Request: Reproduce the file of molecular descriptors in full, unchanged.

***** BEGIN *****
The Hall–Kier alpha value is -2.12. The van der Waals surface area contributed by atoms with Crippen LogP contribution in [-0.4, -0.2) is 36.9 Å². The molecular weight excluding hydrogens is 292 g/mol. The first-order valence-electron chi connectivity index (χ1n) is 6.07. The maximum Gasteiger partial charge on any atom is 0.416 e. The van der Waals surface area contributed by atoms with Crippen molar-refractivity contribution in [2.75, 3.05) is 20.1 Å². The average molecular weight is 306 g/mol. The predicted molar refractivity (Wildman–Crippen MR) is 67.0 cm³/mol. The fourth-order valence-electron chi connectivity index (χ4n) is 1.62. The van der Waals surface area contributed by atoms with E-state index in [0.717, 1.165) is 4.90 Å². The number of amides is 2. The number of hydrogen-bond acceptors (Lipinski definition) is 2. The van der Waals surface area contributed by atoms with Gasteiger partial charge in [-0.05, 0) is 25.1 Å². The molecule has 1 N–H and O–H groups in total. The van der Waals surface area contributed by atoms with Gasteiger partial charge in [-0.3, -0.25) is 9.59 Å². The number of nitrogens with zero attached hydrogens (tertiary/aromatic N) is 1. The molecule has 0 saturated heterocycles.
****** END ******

The Hall–Kier alpha value is -2.12. The van der Waals surface area contributed by atoms with Crippen LogP contribution in [-0.4, -0.2) is 36.9 Å². The molecular weight excluding hydrogens is 292 g/mol. The first-order valence-electron chi connectivity index (χ1n) is 6.07. The maximum Gasteiger partial charge on any atom is 0.416 e. The van der Waals surface area contributed by atoms with Crippen molar-refractivity contribution in [2.75, 3.05) is 20.1 Å². The average molecular weight is 306 g/mol. The predicted molar refractivity (Wildman–Crippen MR) is 67.0 cm³/mol. The fourth-order valence-electron chi connectivity index (χ4n) is 1.62. The van der Waals surface area contributed by atoms with E-state index in [0.717, 1.165) is 4.90 Å². The number of amides is 2. The number of hydrogen-bond acceptors (Lipinski definition) is 2. The van der Waals surface area contributed by atoms with Gasteiger partial charge in [-0.05, 0) is 25.1 Å². The molecule has 1 N–H and O–H groups in total. The van der Waals surface area contributed by atoms with Gasteiger partial charge in [-0.3, -0.25) is 9.59 Å². The number of nitrogens with zero attached hydrogens (tertiary/aromatic N) is 1. The molecule has 0 saturated heterocycles.